I’ll admit it. One of my guilty dalliances is the show “Deadliest Catch” on Discover channel. If you’re not aware, it’s a show about the what is undeniably one of the worst jobs in the world – crab fishing in the Bering Sea. Just brutal, what these Captains & crews go through for their payday.
I try & build some of the same mentality into what we do at First Klass – especially during the grind & drag times like these — when we’re ‘on the crab’ — 5 to 6 days a week, heat, humidity, bugs, sweat, dirt, and a relentless schedule that never seems to have a light day. Schedule back-ups because of weather days, waiting lists, training new hires (greenhorns in D.C. lexicon), and on it goes. I keep prodding, cajoling & trying to keep the crew motivated through these times, “we need to ‘turn & burn’ (more crabber talk), we have to ‘push through to the payday’, etc. Sometimes it works, sometimes I think I may be facing a mutiny. But the jobs seem to work out, it all gets done & the crew gets paid. Paid well.
One set of contracts we have held for the past 15 years or so is a 184 condo development in June, followed by a 112 apartments in the same complex in July. The June set I analogize to the King crab season. First big, BIG job, manhours, material & cash flow wise. This is GRINDER work – we have 2 on waterfed poles, 2 jumping onto patios and at least 2 on ground work with hand tools – it’s long, arduous work in unrelenting weather – quite the opposite of Bering Sea weather, but if you’ve ever worked Wisconsin in the summer – it brings its own special trouble. We get hot, dirty, sore, hurt, cut, poked, stung and wore out. Thunderstorms from nowhere while you’re on a ladder or holding a WFP. That said, it is a great paying job for the crew and the company, much like a good King Crab season is for a boat.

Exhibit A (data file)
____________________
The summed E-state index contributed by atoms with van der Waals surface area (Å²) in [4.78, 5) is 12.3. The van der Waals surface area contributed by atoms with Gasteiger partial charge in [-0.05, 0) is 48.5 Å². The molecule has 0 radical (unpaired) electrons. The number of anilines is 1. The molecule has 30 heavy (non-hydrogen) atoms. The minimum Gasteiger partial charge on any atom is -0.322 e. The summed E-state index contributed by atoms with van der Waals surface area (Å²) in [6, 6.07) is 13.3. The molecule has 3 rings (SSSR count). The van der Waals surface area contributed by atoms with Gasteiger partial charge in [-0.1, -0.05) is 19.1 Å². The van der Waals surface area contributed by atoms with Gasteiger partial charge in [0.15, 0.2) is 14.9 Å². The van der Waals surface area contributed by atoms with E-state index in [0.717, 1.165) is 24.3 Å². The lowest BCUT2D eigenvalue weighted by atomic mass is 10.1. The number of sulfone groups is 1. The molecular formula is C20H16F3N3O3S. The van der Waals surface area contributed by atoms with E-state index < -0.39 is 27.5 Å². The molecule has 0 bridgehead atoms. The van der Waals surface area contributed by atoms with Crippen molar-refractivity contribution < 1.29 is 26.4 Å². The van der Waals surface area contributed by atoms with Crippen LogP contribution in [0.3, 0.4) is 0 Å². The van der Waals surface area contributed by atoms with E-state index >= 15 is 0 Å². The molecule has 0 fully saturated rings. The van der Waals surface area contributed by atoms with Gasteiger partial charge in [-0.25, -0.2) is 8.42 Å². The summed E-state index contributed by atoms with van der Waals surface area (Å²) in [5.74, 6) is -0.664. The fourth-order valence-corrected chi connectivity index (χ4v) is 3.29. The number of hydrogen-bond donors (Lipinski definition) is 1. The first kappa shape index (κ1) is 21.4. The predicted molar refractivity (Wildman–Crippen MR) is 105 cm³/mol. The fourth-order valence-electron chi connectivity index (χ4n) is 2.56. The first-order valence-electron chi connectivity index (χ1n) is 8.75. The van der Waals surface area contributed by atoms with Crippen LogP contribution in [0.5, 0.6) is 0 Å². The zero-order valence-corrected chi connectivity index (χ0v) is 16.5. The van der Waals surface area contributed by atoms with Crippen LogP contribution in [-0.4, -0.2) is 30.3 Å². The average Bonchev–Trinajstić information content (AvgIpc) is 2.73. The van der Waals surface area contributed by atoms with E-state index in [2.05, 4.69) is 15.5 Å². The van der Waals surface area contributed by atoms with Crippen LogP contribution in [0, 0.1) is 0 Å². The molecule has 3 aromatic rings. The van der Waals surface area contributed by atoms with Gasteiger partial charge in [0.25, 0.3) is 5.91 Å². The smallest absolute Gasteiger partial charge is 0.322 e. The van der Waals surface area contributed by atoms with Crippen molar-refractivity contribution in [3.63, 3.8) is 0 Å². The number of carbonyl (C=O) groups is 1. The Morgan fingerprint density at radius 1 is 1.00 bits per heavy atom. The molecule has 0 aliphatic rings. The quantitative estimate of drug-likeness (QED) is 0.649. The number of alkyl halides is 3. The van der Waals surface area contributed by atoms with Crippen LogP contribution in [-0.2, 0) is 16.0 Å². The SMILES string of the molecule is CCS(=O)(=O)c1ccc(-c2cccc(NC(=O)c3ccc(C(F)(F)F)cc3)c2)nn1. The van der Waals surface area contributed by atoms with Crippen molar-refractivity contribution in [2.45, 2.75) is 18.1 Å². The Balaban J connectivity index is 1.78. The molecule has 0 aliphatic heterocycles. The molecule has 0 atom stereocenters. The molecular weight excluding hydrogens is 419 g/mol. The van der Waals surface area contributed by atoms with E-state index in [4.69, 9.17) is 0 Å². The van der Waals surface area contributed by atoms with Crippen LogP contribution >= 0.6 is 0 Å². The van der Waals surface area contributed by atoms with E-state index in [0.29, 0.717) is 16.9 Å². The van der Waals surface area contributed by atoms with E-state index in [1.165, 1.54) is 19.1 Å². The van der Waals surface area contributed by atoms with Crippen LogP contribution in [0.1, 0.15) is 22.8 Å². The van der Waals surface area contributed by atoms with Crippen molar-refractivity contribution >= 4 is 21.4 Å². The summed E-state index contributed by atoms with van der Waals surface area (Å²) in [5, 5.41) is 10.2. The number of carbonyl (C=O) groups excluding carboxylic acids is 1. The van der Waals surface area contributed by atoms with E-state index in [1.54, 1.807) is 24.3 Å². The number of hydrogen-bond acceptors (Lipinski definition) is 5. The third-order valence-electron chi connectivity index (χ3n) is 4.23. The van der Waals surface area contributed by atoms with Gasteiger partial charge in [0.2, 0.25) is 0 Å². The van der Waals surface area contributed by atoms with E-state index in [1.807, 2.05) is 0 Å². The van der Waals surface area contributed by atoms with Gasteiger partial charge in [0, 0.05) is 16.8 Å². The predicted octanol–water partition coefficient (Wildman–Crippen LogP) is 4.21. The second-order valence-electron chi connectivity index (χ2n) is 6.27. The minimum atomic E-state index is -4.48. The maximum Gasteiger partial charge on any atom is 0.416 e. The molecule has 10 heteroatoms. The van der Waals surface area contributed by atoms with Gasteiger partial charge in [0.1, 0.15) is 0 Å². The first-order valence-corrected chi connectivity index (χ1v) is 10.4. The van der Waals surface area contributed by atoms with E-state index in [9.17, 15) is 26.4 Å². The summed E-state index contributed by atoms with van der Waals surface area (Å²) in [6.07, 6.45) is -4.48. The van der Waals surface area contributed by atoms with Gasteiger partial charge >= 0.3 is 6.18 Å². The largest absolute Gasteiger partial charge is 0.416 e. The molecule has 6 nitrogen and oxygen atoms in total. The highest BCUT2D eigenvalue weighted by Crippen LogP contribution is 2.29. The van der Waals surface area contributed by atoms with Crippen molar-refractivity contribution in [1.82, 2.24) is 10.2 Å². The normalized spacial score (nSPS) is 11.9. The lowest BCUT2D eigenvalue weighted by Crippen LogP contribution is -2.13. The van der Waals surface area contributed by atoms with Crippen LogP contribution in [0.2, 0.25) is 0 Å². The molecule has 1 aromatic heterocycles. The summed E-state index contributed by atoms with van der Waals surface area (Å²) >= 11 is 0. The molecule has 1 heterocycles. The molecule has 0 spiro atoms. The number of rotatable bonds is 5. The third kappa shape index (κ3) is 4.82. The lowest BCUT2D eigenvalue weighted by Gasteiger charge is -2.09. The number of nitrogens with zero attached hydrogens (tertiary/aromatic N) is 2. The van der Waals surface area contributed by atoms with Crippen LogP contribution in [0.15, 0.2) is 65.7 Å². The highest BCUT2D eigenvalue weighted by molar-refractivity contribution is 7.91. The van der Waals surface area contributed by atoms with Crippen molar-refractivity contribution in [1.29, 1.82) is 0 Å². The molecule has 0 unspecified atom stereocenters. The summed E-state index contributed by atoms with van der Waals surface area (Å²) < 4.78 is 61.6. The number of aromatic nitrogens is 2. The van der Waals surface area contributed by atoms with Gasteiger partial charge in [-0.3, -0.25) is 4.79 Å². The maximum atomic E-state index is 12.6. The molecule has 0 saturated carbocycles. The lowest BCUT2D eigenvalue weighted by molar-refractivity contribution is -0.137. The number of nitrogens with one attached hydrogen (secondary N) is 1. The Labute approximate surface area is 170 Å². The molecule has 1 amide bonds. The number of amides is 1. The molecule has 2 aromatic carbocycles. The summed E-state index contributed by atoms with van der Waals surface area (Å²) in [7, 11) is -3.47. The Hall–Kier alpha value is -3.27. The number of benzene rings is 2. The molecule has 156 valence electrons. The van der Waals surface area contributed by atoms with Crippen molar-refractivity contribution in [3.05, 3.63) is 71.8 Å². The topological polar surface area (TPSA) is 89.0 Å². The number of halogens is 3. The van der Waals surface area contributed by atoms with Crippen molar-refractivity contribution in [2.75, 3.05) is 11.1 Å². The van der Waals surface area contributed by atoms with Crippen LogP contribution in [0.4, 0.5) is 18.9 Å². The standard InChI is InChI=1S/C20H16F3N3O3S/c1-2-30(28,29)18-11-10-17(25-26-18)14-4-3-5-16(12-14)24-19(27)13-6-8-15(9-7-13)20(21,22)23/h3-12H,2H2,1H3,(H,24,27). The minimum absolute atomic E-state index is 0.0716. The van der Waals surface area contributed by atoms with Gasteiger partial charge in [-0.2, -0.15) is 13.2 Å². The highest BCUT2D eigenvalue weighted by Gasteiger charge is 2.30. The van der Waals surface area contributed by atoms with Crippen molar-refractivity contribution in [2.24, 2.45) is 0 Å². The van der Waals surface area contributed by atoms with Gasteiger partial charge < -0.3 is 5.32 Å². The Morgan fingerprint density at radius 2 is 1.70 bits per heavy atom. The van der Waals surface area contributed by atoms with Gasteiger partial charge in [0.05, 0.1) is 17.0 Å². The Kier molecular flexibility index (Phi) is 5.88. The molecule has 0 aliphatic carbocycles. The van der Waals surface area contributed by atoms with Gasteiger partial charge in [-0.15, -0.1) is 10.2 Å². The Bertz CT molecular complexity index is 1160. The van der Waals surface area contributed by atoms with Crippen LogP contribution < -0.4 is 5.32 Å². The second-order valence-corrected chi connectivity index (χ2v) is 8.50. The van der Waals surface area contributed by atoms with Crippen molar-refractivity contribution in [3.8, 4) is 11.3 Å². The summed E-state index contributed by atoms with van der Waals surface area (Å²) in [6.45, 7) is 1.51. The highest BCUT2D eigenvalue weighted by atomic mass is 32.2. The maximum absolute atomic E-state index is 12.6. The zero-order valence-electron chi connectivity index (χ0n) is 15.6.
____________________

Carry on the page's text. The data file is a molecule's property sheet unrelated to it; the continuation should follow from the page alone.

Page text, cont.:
Just like in Deadliest Catch, where the captains need to motivate the crews to come back for the Opilio (Snow) Crab season the following month, I need to gear my guys back up for our “Opie season”, the second half of this gig in July. They know what’s coming – more humidity, heat, relentless mosquitoes, bees, & pain. But to the credit of my crew, they face it head-on & come back to get the job done.
This year, the FV Northwestern had her Engineer, Edgar Hansen quit. Interviewing the captain of the vessel, he said it would be really hard to replace Edgar. He ran through about half of what Edgar does on that ship, and it was legion. That got me to thinking about my “Edgar”. I would have to say my operations manager, Ryan is my Edgar. he knows almost 100% of the ins & outs of First Klass, and we would be hard pressed to replace him. It would get done, but it would be a struggle. Every company, once you get employees, needs an Edgar. When you’re a one man show, you truly are ship, captain & crew. But as you grow, you’ll recognize traits in someone on your crew that separates them from the others – and you’ll find your Edgar. Train them well, compensate them well, and always keep an eye out for the next Edgar coming onto your crew. You wouldn’t want to be out to sea without one, would you?